"The prognosis is highly variable at best, ominous at worst, and it raises the possibility that the workhorse lawmaker will be unable to complete the final 4 1/2 years of his eighth full term," Brian C. Mooney writes in The Boston Globe. "Despite the bad news, a Kennedy associate said that the senator shows no symptoms, remains upbeat, and has warned small groups of aides that he wants them back at work. One associate said Kennedy is plotting his course of treatment as if he were mapping strategy to enact a piece of legislation, peppering his doctors with questions and planning to reach out to other specialists before determining a course of action."

Mooney adds: "He has given no thought to retirement, a Kennedy confidante asserted. 'It's not even an option.' "

From an e-mail sent to family and friends by Vicki Kennedy Tuesday: "Rest assured, this is only the first inning. We're gathering experts, and getting multiple opinions and the best advice we can. Teddy is leading us all, as usual, with his calm approach to getting the best information possible. He's also making me crazy (and making me laugh) by pushing to race in the Figawi this weekend."

It's time for superlatives: "[Rep. Barney] Frank said Kennedy has been 'the most influential senator in American history,' a debatable proposition, but not a dismissible one," Robert G. Kaiser writes in The Washington Post. "His two brothers made the family's reputation, but it was Ted Kennedy, blessed with a decades-longer life, who worked with the nuts and bolts of government and politics to make things happen."

"We're With You Ted," reads the headline in the Boston Herald.

Peter Canellos, in The Boston Globe: "News about the Kennedys has so often come in shocking bursts, such as plane crashes and gunfire, that yesterday's revelation that the senior senator from Massachusetts is suffering from a deadly illness had a quiet poignancy all its own. . . . Kennedy's importance to national politics is far more than symbolic, and his illness comes at a moment when his centrality to the legislative process has never been more apparent."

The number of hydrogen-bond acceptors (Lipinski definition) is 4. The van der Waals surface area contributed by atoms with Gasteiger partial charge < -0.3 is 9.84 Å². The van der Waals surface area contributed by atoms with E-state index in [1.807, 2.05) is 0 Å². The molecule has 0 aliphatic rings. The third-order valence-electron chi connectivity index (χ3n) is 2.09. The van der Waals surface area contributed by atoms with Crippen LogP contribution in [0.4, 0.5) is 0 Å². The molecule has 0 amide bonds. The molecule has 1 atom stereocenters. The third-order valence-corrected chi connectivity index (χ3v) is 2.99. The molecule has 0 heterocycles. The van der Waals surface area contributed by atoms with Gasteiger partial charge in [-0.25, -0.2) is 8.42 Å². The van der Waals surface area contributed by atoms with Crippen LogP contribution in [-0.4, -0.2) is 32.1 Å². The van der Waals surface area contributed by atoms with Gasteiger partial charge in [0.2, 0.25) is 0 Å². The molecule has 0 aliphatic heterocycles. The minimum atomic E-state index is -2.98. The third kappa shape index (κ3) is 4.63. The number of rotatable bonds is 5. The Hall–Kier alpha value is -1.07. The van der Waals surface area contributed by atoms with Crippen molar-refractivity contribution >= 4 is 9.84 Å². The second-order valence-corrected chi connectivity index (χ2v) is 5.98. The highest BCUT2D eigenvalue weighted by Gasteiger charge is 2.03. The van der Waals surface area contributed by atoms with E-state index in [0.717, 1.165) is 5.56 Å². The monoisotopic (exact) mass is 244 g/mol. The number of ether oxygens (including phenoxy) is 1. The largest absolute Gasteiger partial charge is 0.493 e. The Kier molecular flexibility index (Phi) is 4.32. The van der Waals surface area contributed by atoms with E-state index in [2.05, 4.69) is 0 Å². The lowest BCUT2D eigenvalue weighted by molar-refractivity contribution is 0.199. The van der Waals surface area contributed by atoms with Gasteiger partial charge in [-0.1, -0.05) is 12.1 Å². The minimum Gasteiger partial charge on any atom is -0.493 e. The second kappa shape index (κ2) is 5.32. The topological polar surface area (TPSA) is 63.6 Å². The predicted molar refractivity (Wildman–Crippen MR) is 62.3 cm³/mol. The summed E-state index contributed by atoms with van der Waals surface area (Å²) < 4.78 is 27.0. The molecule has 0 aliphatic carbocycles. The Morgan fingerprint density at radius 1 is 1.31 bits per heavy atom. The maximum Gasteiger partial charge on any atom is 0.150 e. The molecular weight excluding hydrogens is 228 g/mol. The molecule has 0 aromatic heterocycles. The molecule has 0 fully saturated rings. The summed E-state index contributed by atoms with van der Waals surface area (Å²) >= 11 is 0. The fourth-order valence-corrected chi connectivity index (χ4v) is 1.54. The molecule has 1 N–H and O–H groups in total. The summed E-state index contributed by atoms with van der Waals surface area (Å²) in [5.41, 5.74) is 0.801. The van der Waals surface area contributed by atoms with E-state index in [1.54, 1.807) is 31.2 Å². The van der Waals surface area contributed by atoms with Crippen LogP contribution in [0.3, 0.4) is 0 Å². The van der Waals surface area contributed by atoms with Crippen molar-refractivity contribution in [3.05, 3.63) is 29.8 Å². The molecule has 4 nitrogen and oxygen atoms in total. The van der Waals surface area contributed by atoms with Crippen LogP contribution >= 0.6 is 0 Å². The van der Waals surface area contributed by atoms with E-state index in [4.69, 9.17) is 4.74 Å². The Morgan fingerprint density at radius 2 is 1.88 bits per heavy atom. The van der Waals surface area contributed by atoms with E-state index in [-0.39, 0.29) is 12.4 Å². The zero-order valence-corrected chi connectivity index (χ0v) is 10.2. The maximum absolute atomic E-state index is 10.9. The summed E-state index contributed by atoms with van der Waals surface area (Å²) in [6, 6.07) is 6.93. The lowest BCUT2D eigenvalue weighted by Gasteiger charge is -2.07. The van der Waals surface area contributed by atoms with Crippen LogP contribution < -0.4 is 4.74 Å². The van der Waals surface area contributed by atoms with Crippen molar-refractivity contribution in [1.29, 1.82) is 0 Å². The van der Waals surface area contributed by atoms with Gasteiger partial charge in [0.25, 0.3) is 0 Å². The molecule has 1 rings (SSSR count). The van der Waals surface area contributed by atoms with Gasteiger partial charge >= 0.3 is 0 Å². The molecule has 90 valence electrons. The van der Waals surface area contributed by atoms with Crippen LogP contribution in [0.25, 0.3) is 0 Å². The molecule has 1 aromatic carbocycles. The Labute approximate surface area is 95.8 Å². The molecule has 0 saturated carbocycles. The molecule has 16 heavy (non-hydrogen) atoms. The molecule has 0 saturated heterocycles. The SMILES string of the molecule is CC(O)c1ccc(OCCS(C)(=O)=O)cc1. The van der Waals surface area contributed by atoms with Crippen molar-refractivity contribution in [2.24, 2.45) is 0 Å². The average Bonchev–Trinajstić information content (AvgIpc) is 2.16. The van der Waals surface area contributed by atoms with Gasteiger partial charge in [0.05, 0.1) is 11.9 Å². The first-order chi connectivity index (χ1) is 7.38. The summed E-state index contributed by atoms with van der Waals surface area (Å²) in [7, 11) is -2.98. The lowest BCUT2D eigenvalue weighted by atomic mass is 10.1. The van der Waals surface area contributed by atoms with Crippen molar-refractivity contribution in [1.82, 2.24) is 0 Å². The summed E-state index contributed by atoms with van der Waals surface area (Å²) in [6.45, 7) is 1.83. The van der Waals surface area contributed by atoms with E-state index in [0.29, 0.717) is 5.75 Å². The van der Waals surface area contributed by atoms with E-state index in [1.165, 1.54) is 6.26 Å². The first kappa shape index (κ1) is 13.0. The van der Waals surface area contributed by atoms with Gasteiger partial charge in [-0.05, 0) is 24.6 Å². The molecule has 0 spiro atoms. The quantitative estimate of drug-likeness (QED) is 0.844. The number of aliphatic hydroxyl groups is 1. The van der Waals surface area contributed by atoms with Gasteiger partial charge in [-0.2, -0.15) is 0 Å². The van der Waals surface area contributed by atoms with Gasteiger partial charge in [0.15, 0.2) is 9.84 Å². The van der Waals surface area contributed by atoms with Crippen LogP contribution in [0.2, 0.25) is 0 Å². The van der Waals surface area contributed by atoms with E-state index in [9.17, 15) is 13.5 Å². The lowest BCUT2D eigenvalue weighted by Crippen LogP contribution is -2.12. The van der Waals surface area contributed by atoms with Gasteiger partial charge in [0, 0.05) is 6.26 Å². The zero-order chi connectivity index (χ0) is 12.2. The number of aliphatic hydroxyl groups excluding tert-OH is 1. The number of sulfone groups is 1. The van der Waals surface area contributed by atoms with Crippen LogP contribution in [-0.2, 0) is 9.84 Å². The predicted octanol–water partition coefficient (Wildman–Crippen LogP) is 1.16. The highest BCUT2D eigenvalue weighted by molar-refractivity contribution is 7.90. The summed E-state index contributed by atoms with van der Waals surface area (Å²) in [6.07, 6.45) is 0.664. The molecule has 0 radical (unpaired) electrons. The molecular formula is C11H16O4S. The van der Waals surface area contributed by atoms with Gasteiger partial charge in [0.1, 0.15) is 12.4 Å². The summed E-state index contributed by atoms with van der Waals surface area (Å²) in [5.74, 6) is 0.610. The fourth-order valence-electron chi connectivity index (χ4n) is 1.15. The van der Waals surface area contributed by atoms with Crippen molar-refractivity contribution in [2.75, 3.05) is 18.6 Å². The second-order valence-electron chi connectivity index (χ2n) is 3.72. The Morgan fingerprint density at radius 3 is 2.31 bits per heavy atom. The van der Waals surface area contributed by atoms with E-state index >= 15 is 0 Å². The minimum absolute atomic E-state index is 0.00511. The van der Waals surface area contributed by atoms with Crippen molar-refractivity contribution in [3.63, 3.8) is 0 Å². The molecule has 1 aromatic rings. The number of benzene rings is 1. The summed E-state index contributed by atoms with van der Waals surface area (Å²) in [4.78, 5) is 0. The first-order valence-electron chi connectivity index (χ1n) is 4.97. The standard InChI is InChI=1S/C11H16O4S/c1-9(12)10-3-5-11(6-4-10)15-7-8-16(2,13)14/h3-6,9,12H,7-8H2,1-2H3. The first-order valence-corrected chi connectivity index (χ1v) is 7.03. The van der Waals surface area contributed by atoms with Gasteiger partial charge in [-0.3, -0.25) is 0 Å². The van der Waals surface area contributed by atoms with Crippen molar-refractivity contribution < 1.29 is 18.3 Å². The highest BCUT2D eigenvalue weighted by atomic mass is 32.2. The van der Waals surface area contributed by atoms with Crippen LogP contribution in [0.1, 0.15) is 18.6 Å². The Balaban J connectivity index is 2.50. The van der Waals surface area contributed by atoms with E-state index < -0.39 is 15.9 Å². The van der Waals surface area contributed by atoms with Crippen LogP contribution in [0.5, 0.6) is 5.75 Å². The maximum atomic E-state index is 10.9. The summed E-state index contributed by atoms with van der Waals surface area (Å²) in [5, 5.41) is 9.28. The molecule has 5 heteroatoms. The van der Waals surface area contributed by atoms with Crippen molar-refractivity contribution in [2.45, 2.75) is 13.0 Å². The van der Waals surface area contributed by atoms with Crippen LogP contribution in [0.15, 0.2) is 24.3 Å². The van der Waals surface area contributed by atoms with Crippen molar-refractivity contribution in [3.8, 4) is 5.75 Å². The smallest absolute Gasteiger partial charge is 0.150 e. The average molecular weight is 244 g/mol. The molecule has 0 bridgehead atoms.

"Tough days ahead," a Kennedy family friend told ABC News.

ABC's John Berman, on "GMA": "The senator let out a laugh after reading a card from Whoopi Goldberg that said, 'Get out of there now.' "

The General:

Don't let this get lost in the weeds of the numbers: Yes, Obama is a political ATM, but FEC numbers released late Tuesday show that McCain + RNC = $62 million cash on hand as of the beginning of May, while Obama + DNC = $42 million. (Any wonder that Obama wants the keys now?)

Sen. John McCain, R-Ariz., "doubled the cash stash he had at the beginning of April," David Saltonstall and Celeste Katz write in the New York Daily News. "The Arizona senator now has nearly $22 million in the bank, the federal fund-raising records reveal. That means McCain has whittled Obama's financial advantage from nearly 5 to 1 at the start of April to slightly more than 2 to 1 at the start of May."

McCain is on the attack -- with the fusillades focusing on foreign policy.

Florida was a savvy choice to launch the latest broadside, given the timing. "Foreshadowing a fierce contest for the nation's largest swing state, Republican John McCain and Democrat Barack Obama clashed Tuesday over Cuba in an ongoing foreign policy skirmish played out for Florida's potent Hispanic vote," Beth Reinhard and Casey Woods write in The Miami Herald. "McCain assailed Obama for his willingness to broach talks with the communist regime about democratic reforms, saying it would send 'the worst possible signal.' "

"The discussion of talks with the Castro regime echoed of a back and forth McCain and Obama have had for days about sitting down with foreign leaders," ABC's Bret Hovell writes. "Senator Obama wants to sit down with [Iranian President Mahmoud Ahmadinejad] unconditionally, face to face," McCain told reporters in Florida. "It enhances Ahmadinejad. What are they going to talk about, the destruction of Israel?"

Obama is playing this carefully -- and watch his answers evolve. "Obama has not renounced his commitment to meet directly with the leaders of rogue nations, including Iran. But in recent weeks, his top aides and advisers have sought to add caveats to his promise, as Sen. John McCain, R-Ariz., has made Obama's debate answer a central campaign issue," per ABC News. "The Obama campaign is now offering a more nuanced approach that would not necessarily include a presidential meeting with Iranian President Mahmoud Ahmadinejad -- and that stresses diplomatic work that would take place before any such meetings take place."